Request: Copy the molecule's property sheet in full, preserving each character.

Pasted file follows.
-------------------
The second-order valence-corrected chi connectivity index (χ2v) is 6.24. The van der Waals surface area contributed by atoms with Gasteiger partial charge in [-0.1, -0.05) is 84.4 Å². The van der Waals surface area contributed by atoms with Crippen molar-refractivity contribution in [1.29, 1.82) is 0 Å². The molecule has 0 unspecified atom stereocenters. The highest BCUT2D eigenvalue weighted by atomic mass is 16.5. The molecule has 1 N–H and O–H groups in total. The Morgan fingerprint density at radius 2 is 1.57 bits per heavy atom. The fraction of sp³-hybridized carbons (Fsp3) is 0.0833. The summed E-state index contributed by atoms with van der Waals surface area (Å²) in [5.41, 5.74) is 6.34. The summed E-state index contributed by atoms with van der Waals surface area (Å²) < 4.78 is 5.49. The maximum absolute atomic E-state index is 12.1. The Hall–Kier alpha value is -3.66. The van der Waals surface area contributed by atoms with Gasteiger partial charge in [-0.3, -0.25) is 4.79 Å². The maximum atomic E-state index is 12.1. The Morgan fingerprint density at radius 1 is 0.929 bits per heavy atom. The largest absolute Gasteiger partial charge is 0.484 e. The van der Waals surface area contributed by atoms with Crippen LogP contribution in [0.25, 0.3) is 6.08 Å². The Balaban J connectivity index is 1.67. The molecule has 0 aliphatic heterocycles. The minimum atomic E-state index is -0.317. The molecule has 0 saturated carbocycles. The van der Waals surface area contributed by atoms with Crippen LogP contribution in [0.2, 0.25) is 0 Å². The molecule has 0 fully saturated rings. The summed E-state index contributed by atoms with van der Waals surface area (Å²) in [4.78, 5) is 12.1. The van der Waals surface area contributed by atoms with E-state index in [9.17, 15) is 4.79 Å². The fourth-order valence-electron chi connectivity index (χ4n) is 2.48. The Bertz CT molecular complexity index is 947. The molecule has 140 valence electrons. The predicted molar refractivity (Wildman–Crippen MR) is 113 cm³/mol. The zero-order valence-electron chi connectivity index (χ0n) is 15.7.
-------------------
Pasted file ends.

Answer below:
The second-order valence-corrected chi connectivity index (χ2v) is 6.24. The van der Waals surface area contributed by atoms with Gasteiger partial charge in [-0.1, -0.05) is 84.4 Å². The van der Waals surface area contributed by atoms with Crippen molar-refractivity contribution in [1.29, 1.82) is 0 Å². The molecule has 0 unspecified atom stereocenters. The highest BCUT2D eigenvalue weighted by atomic mass is 16.5. The molecule has 1 N–H and O–H groups in total. The Morgan fingerprint density at radius 2 is 1.57 bits per heavy atom. The fraction of sp³-hybridized carbons (Fsp3) is 0.0833. The summed E-state index contributed by atoms with van der Waals surface area (Å²) in [5.41, 5.74) is 6.34. The summed E-state index contributed by atoms with van der Waals surface area (Å²) < 4.78 is 5.49. The maximum absolute atomic E-state index is 12.1. The Hall–Kier alpha value is -3.66. The van der Waals surface area contributed by atoms with Gasteiger partial charge in [-0.3, -0.25) is 4.79 Å². The maximum atomic E-state index is 12.1. The Morgan fingerprint density at radius 1 is 0.929 bits per heavy atom. The largest absolute Gasteiger partial charge is 0.484 e. The van der Waals surface area contributed by atoms with Crippen LogP contribution in [0.25, 0.3) is 6.08 Å². The Balaban J connectivity index is 1.67. The molecule has 0 aliphatic heterocycles. The minimum atomic E-state index is -0.317. The molecule has 0 saturated carbocycles. The van der Waals surface area contributed by atoms with Crippen LogP contribution in [0.2, 0.25) is 0 Å². The molecule has 0 fully saturated rings. The summed E-state index contributed by atoms with van der Waals surface area (Å²) in [4.78, 5) is 12.1. The van der Waals surface area contributed by atoms with E-state index in [9.17, 15) is 4.79 Å². The fourth-order valence-electron chi connectivity index (χ4n) is 2.48. The Bertz CT molecular complexity index is 947. The molecule has 140 valence electrons. The predicted molar refractivity (Wildman–Crippen MR) is 113 cm³/mol. The zero-order valence-electron chi connectivity index (χ0n) is 15.7.